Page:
In this issue:
Citroën Ami One
Citroën Ami One
Citroën’s Ami One is not just a proposal for urban mobility but an exploration of ways to reduce production costs. Its side doors employ rotational symmetry in place of the usual lateral symmetry, for example, making right and left components identical rather than mirror images. This cuts the parts count in half, enabling exactly the same components to be mounted on either side of the car. Airbump-clad front and rear ends are also identical, as are bumpers, fenders and rocker panels. The DRLs and rear lights, door mirrors and door handles are all reversible, suitable for use on either side.
“The idea was to get as minimal a number of pieces as possible,” says Jean-Arthur Madelaine-Advenier, head of interior design at Citroën. “If you want to reduce the cost to build an electric car, we can’t squeeze the price of the battery, so we have to find a clever way to reduce the cost [by making] fewer pieces, to optimise the industrial process.”
The AI:ME concept is, says lead interior designer James Nissen, “what an Audi could be in an urban inner-city context”: a compact, shared, on-demand vehicle seating up to four people. It is the third of four related concepts, each with specific use-cases in mind, following the autonomous Aicon shown in Frankfurt in 2017 (for city-to-city long-distance commuting) and the PB 18 e-tron electric supercar revealed at Pebble Beach last year (with its sliding cockpit allowing a central driving position on the track).
“We needed to really focus on the holistic experience and every aspect of usability,” says Nissen. “Firstly, to focus on enabling seamless and effortless personal freedom, it has to be many things to many people – it has to allow all of them to do what they want. Secondly, [it must] prioritise health and wellbeing for commuting.”
Named in celebration of Fiat’s 120th anniversary, which falls in July this year, the Concept Centoventi unsurprisingly draws on the Italian brand’s past while looking to the future. It is not, however, remotely retro. Inspiration was taken from both Dante Giacosa’s Nuova 500 and Giorgetto Giugiaro’s original Panda, but the resulting concept resembles neither of those significant milestones in Fiat’s history. Instead, the Centoventi springs from fresh thinking about the lifecycle of future vehicles.
The initial development stage produced “very rich research,” he adds. “The assignment we gave our designers was to create a car that defines mobility for Fiat – very much connected to the changes we’re facing right now, of shared mobility and electrified mobility. We wanted to create a car that represents our brand identity and brand values and combines this with the idea of mobility.”
One of the surprise attractions at this year’s Geneva show was an unlikely hypercar from a reborn Hispano Suiza, the automaker founded in 1904 whose elegant, high-powered cars were such beloved classics in the 1920s and ’30s. The storied marque has lain dormant for seven decades and its reclamation has not been without controversy. Two separate organisations claim the name and legacy of the Spanish-Swiss brand, one based in Spain and the other in Switzerland, a dispute that triggered some pointed verbal sparring before the Geneva show…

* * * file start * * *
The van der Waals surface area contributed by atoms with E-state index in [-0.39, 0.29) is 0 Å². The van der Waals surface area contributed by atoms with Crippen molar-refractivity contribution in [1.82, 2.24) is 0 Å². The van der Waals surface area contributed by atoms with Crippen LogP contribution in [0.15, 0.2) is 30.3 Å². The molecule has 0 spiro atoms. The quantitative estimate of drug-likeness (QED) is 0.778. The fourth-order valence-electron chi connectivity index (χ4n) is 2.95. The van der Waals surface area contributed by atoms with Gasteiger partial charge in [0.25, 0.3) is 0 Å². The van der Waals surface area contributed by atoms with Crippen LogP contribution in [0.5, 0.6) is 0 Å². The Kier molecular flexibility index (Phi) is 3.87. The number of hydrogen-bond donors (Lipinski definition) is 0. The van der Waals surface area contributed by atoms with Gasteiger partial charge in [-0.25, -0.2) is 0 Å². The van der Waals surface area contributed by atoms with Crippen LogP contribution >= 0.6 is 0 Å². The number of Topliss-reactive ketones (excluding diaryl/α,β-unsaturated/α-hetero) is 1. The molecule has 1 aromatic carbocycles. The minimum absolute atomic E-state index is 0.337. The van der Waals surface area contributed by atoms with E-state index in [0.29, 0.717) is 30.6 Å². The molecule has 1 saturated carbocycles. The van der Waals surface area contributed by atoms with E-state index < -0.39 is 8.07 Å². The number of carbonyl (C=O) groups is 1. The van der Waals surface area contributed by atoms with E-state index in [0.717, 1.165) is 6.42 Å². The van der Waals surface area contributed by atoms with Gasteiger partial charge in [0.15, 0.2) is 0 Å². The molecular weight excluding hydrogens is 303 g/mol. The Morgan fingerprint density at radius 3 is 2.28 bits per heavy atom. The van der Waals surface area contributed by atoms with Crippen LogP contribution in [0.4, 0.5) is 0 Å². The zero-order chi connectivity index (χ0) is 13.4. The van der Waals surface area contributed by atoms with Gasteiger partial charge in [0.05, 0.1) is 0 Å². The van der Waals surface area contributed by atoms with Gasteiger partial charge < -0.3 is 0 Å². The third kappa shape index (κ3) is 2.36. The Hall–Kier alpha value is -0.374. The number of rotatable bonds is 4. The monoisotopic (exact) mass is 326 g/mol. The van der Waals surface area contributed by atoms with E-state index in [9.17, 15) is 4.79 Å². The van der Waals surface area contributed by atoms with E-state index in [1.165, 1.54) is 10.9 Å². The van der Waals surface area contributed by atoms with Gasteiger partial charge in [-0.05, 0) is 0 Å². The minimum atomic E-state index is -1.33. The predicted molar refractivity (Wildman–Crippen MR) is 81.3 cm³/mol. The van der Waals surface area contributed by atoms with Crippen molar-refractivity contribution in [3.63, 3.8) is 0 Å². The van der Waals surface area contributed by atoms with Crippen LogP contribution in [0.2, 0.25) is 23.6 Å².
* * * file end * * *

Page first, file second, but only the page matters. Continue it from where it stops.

But while the Swiss group limited its activities to an offsite press conference, the Spanish contender – a subsidiary of the diverse Paralada Group, affiliated with Spanish electric vehicle specialist QEV Tech – arrived at the event with an actual vehicle. The Spanish car is called Carmen, named after the matriarch of the Suqué Mateu family descended from Hispano Suiza co-founder Damián Mateu. The family now aims to revive the brand for new generations of very wealthy buyers in search of exclusivity.
Like any fledgling brand, emerged from under a parent’s wing, Polestar aims to establish its own distinct identity. The task is made more tricky by the fact that both its initial products first appeared as Volvo show cars: the Polestar 1 was previewed by 2013’s Volvo Concept Coupe and the Polestar 2 by 2016’s Concept 40.2. “I see it as my task to separate the two design philosophies,” says Polestar design director Maximilian Missoni, who also serves as vice president of exterior design at Volvo. “It’s one of those moments where two brands start moving apart. But at the same time, at Polestar, we’re still very proud that we’re part of the Volvo group.”
Missoni adds that Volvo’s nine decades of experience should confer an advantage over pure start-ups entering the same niche, of upmarket electric vehicles. “At this point it really helps Polestar to be recognised as a sister brand to Volvo, in public awareness and in trust-building,” he notes. “But we are on a journey to separate the two brands.”
GAC Motor set up its advanced design centre in Los Angeles in 2017 – its first satellite studio outside China, led by executive design director Pontus Fontaeus. Not much more than a year later, GAC’s LA studio wheeled out its first concept car, a seven-seat electric MPV called Entranze, revealed at the 2019 Detroit auto show. The car aims to combine the practicalities of a versatile people carrier with the presence and desirability of a full-size SUV. Offering a bullet-shaped profile, panoramic glazed roof, large wheels and dramatic pop-out sliding doors front and rear, it seeks to dodge the dowdy, panel-van associations that blight many MPVs.
The compact, low-slung packaging of the car’s electric powertrain afforded considerable freedom in cabin layout, which GAC employed to create a cabin designed to meet the needs of families and groups of friends. Indeed the cabin layout provided the driving force for the whole project, according to Fontaeus: “We wanted to create a special vehicle that would better enable us to create and share wonderful experiences with those close to us – a vehicle that represents ‘we’ instead of ‘me’.”
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